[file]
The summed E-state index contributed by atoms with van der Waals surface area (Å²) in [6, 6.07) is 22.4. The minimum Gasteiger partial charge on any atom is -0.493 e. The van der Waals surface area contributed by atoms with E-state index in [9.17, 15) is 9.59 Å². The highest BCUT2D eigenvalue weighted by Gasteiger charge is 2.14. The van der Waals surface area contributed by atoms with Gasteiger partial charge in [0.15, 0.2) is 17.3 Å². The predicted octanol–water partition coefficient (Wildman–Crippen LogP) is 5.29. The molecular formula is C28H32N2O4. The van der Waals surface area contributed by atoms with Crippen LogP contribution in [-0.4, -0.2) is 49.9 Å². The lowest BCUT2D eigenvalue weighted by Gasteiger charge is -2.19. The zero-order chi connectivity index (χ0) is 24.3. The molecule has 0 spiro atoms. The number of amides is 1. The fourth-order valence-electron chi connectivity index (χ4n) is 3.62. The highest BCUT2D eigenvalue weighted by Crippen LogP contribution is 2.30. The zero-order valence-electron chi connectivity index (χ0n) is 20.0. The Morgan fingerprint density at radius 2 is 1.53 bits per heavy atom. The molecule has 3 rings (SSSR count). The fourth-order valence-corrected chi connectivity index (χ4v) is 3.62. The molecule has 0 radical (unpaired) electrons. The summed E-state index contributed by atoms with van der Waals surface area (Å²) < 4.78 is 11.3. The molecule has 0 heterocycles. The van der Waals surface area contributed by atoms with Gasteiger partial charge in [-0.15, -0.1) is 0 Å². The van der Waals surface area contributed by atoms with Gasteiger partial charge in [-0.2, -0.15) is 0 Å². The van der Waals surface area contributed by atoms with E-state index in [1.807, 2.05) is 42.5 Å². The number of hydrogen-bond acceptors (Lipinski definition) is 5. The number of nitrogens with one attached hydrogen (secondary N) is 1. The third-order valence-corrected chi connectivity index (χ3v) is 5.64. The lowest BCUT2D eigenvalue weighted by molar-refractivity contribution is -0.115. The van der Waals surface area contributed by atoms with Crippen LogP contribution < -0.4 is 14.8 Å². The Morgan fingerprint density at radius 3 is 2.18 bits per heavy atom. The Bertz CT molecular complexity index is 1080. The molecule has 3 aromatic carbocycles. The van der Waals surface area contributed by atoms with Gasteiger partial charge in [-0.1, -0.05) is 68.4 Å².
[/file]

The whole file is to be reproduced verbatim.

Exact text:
The summed E-state index contributed by atoms with van der Waals surface area (Å²) in [6, 6.07) is 22.4. The minimum Gasteiger partial charge on any atom is -0.493 e. The van der Waals surface area contributed by atoms with E-state index in [9.17, 15) is 9.59 Å². The highest BCUT2D eigenvalue weighted by Gasteiger charge is 2.14. The van der Waals surface area contributed by atoms with Gasteiger partial charge in [0.15, 0.2) is 17.3 Å². The predicted octanol–water partition coefficient (Wildman–Crippen LogP) is 5.29. The molecular formula is C28H32N2O4. The van der Waals surface area contributed by atoms with Crippen LogP contribution in [-0.4, -0.2) is 49.9 Å². The lowest BCUT2D eigenvalue weighted by Gasteiger charge is -2.19. The zero-order chi connectivity index (χ0) is 24.3. The molecule has 0 spiro atoms. The number of amides is 1. The fourth-order valence-electron chi connectivity index (χ4n) is 3.62. The highest BCUT2D eigenvalue weighted by Crippen LogP contribution is 2.30. The zero-order valence-electron chi connectivity index (χ0n) is 20.0. The Morgan fingerprint density at radius 2 is 1.53 bits per heavy atom. The molecule has 3 rings (SSSR count). The fourth-order valence-corrected chi connectivity index (χ4v) is 3.62. The molecule has 0 radical (unpaired) electrons. The summed E-state index contributed by atoms with van der Waals surface area (Å²) < 4.78 is 11.3. The molecule has 0 heterocycles. The van der Waals surface area contributed by atoms with Gasteiger partial charge in [-0.15, -0.1) is 0 Å². The van der Waals surface area contributed by atoms with Gasteiger partial charge in [-0.2, -0.15) is 0 Å². The van der Waals surface area contributed by atoms with E-state index in [1.807, 2.05) is 42.5 Å². The number of hydrogen-bond acceptors (Lipinski definition) is 5. The number of nitrogens with one attached hydrogen (secondary N) is 1. The third-order valence-corrected chi connectivity index (χ3v) is 5.64. The lowest BCUT2D eigenvalue weighted by molar-refractivity contribution is -0.115. The van der Waals surface area contributed by atoms with Crippen LogP contribution < -0.4 is 14.8 Å². The Morgan fingerprint density at radius 3 is 2.18 bits per heavy atom. The Bertz CT molecular complexity index is 1080. The molecule has 3 aromatic carbocycles. The van der Waals surface area contributed by atoms with Gasteiger partial charge in [-0.1, -0.05) is 68.4 Å².